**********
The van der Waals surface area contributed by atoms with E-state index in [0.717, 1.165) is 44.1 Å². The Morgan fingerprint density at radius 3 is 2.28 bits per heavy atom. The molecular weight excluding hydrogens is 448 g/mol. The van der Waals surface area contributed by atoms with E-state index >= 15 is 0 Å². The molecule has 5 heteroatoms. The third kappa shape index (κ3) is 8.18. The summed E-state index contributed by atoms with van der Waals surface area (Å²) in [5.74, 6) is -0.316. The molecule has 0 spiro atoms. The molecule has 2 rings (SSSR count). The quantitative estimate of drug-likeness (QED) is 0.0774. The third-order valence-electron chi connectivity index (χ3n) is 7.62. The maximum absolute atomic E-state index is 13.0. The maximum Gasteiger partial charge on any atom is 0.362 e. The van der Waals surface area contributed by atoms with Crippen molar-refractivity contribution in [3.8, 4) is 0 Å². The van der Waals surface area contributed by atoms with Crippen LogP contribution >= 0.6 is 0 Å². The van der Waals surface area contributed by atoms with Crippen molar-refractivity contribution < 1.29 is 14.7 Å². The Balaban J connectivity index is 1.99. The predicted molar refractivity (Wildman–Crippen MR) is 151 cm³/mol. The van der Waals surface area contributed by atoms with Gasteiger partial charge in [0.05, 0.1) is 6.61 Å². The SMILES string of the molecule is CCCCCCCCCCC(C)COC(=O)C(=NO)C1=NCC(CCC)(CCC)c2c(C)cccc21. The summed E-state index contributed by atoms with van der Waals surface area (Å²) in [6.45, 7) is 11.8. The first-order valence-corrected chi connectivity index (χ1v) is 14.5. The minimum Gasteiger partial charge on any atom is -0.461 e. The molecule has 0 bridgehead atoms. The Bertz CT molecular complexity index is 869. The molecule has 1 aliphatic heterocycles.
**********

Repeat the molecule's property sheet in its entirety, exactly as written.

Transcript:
The van der Waals surface area contributed by atoms with E-state index in [0.717, 1.165) is 44.1 Å². The Morgan fingerprint density at radius 3 is 2.28 bits per heavy atom. The molecular weight excluding hydrogens is 448 g/mol. The van der Waals surface area contributed by atoms with E-state index >= 15 is 0 Å². The molecule has 5 heteroatoms. The third kappa shape index (κ3) is 8.18. The summed E-state index contributed by atoms with van der Waals surface area (Å²) in [5.74, 6) is -0.316. The molecule has 0 spiro atoms. The molecule has 2 rings (SSSR count). The quantitative estimate of drug-likeness (QED) is 0.0774. The third-order valence-electron chi connectivity index (χ3n) is 7.62. The maximum absolute atomic E-state index is 13.0. The maximum Gasteiger partial charge on any atom is 0.362 e. The van der Waals surface area contributed by atoms with Crippen molar-refractivity contribution in [3.8, 4) is 0 Å². The van der Waals surface area contributed by atoms with Crippen LogP contribution >= 0.6 is 0 Å². The van der Waals surface area contributed by atoms with Crippen molar-refractivity contribution < 1.29 is 14.7 Å². The Balaban J connectivity index is 1.99. The predicted molar refractivity (Wildman–Crippen MR) is 151 cm³/mol. The van der Waals surface area contributed by atoms with Gasteiger partial charge in [0.05, 0.1) is 6.61 Å². The SMILES string of the molecule is CCCCCCCCCCC(C)COC(=O)C(=NO)C1=NCC(CCC)(CCC)c2c(C)cccc21. The summed E-state index contributed by atoms with van der Waals surface area (Å²) in [6.45, 7) is 11.8. The first-order valence-corrected chi connectivity index (χ1v) is 14.5. The minimum Gasteiger partial charge on any atom is -0.461 e. The molecule has 0 bridgehead atoms. The Bertz CT molecular complexity index is 869. The molecule has 1 aliphatic heterocycles.